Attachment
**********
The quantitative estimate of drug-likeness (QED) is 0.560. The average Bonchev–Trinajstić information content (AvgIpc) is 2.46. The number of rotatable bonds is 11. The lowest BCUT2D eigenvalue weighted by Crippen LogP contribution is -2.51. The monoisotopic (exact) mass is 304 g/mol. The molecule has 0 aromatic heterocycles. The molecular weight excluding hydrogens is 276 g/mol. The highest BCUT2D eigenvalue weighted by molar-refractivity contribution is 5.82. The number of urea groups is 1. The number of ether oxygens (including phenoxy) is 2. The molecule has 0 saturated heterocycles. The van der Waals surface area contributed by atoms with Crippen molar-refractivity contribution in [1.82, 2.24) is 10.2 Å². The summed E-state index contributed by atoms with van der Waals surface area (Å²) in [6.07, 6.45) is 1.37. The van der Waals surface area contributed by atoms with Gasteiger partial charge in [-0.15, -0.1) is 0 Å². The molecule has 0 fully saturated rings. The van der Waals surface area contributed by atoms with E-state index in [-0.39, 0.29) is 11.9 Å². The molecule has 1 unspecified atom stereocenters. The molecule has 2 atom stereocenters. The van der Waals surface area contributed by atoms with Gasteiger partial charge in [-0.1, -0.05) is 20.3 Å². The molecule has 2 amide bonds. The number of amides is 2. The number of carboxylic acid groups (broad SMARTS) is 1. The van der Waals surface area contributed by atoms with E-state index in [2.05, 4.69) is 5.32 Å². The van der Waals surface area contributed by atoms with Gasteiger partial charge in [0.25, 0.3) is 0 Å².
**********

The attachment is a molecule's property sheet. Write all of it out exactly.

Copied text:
The quantitative estimate of drug-likeness (QED) is 0.560. The average Bonchev–Trinajstić information content (AvgIpc) is 2.46. The number of rotatable bonds is 11. The lowest BCUT2D eigenvalue weighted by Crippen LogP contribution is -2.51. The monoisotopic (exact) mass is 304 g/mol. The molecule has 0 aromatic heterocycles. The molecular weight excluding hydrogens is 276 g/mol. The highest BCUT2D eigenvalue weighted by molar-refractivity contribution is 5.82. The number of urea groups is 1. The number of ether oxygens (including phenoxy) is 2. The molecule has 0 saturated heterocycles. The van der Waals surface area contributed by atoms with Crippen molar-refractivity contribution in [1.82, 2.24) is 10.2 Å². The summed E-state index contributed by atoms with van der Waals surface area (Å²) in [6.07, 6.45) is 1.37. The van der Waals surface area contributed by atoms with Gasteiger partial charge in [-0.15, -0.1) is 0 Å². The molecule has 0 fully saturated rings. The van der Waals surface area contributed by atoms with E-state index in [-0.39, 0.29) is 11.9 Å². The molecule has 1 unspecified atom stereocenters. The molecule has 2 atom stereocenters. The van der Waals surface area contributed by atoms with Gasteiger partial charge in [-0.1, -0.05) is 20.3 Å². The molecule has 2 amide bonds. The number of amides is 2. The number of carboxylic acid groups (broad SMARTS) is 1. The van der Waals surface area contributed by atoms with E-state index in [2.05, 4.69) is 5.32 Å². The van der Waals surface area contributed by atoms with Gasteiger partial charge in [0.25, 0.3) is 0 Å².